Irinotecan and bevacizumab in progressive primary brain tumors, an evaluation of efficacy and safety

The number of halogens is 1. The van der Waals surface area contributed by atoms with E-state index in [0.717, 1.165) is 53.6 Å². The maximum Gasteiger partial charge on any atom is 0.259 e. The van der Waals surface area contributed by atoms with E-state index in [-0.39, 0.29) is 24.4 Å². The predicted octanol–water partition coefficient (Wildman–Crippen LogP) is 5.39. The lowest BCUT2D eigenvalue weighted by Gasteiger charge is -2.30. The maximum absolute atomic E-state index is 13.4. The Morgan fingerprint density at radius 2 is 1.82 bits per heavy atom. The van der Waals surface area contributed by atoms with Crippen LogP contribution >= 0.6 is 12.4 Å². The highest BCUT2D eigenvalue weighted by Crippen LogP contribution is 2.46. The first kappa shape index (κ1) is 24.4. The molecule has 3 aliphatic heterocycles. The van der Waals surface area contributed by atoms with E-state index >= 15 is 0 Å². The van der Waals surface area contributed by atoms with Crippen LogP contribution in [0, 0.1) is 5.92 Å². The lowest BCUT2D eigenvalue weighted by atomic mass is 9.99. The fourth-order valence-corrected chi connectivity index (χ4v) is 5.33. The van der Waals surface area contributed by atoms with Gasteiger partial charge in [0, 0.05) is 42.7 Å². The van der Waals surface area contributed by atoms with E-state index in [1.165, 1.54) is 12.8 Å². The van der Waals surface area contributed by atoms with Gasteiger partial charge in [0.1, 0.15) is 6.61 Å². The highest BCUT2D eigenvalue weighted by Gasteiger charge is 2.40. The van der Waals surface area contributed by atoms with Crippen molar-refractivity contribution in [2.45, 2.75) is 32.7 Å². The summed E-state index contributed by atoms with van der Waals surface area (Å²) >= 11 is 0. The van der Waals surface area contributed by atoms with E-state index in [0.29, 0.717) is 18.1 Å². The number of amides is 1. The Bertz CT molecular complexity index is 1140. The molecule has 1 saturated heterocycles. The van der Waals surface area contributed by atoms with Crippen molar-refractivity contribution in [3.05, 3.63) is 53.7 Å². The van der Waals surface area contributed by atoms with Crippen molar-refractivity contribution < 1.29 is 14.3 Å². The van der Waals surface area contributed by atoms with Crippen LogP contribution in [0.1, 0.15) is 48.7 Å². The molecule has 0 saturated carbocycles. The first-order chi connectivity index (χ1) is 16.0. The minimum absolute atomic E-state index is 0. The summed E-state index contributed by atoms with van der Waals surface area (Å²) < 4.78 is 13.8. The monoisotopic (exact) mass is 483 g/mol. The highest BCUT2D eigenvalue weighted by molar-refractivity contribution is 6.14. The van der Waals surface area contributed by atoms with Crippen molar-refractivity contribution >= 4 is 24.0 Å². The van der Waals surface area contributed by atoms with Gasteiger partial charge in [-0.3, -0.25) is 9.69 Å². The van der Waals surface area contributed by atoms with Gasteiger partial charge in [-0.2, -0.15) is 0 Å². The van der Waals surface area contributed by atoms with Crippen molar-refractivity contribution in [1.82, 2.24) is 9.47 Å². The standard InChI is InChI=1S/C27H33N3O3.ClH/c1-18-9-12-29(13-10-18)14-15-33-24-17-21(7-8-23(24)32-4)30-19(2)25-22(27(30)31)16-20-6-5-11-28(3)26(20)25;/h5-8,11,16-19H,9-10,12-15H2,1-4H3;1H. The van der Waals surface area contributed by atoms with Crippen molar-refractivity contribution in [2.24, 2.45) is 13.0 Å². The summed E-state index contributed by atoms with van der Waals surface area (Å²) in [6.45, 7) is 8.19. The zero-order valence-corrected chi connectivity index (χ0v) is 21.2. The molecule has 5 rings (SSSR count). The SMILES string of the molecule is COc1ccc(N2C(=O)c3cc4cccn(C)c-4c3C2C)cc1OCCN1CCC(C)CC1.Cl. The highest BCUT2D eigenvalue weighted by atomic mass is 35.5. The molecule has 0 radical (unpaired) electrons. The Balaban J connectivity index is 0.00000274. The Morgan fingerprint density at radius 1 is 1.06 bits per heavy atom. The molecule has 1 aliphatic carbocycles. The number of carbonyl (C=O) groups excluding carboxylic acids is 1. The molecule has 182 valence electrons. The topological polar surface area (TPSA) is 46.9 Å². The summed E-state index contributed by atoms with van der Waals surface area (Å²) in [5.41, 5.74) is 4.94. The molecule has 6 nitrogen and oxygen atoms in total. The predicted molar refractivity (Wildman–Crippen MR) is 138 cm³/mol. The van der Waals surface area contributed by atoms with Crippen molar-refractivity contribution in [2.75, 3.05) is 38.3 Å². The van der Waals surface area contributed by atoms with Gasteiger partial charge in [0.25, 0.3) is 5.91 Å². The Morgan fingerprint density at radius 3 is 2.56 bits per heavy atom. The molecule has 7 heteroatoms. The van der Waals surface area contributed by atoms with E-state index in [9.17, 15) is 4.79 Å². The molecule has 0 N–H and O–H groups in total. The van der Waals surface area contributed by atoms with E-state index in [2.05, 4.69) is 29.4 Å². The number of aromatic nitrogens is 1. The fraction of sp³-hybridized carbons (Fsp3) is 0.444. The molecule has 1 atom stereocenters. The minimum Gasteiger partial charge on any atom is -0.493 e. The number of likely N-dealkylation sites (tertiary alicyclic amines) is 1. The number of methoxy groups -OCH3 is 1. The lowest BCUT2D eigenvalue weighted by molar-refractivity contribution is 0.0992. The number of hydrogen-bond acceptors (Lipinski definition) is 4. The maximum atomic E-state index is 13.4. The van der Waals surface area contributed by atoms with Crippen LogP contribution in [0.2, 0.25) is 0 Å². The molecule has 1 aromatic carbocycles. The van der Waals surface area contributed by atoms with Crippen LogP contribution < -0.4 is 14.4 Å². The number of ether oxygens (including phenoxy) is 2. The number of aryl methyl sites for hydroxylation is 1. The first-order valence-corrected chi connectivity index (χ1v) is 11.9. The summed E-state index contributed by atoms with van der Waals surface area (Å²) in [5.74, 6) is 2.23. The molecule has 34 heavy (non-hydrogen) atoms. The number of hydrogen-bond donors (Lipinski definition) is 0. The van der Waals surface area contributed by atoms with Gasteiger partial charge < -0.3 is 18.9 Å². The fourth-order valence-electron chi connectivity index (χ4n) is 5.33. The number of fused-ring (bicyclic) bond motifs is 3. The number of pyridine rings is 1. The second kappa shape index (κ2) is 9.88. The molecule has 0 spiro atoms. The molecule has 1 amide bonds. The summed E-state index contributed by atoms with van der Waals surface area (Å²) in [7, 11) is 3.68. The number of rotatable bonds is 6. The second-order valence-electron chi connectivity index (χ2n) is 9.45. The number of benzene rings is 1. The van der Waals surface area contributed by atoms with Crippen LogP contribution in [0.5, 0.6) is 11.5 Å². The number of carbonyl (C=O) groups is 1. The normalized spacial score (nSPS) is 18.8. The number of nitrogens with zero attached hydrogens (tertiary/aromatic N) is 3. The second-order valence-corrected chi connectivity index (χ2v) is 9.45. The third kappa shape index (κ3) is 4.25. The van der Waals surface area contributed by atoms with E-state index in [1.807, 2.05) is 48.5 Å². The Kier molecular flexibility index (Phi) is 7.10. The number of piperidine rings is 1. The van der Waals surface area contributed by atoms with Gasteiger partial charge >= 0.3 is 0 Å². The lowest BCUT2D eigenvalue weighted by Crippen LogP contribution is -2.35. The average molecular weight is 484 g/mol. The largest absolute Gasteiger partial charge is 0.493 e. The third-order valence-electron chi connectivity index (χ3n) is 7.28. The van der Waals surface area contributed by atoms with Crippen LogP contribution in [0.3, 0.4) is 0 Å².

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Recurrent high-grade gliomas are resistant to chemotherapy and have poor prognosis. The combination of irinotecan and bevacizumab has been reported to be an active regimen in the treatment of this disease. Herein we report our experience with this regimen with the objective of evaluating its efficacy and examining its safety profile. We performed a retrospective review of 27 patients with recurrent or progressive high-grade gliomas treated at the Cleveland Clinic Brain Tumor and Neuro-Oncology Center from 7/2005 through 10/2006. Patients with at least one prior chemotherapy regimen were included. Patients with prior irinotecan or bevacizumab were excluded. Outcomes were analyzed on an intention-to-treat basis and estimated by the Kaplan–Meier method. The median age of the group was 46 years and the median number of prior therapies was two. Eighteen of 27 patients have progressed, and 11 patients have died at time of analysis. Progression-free survival at 6 months is 46% and overall survival at 6 months is 84% with a median overall survival of 12.6 months. Of 12 patients with pretreatment radiographic evidence of intracranial hemorrhage, only one developed symptomatic progression of hemorrhage that required termination of therapy. Our experience suggests that the combination of irinotecan and bevacizumab improves the outcome in progressive high-grade gliomas when compared to historical results. While the rate of severe toxicities is consistent with prior reports and mandates careful selection of patients, asymptomatic, stable intracranial blood products or hemorrhage is likely not an absolute contraindication to therapy.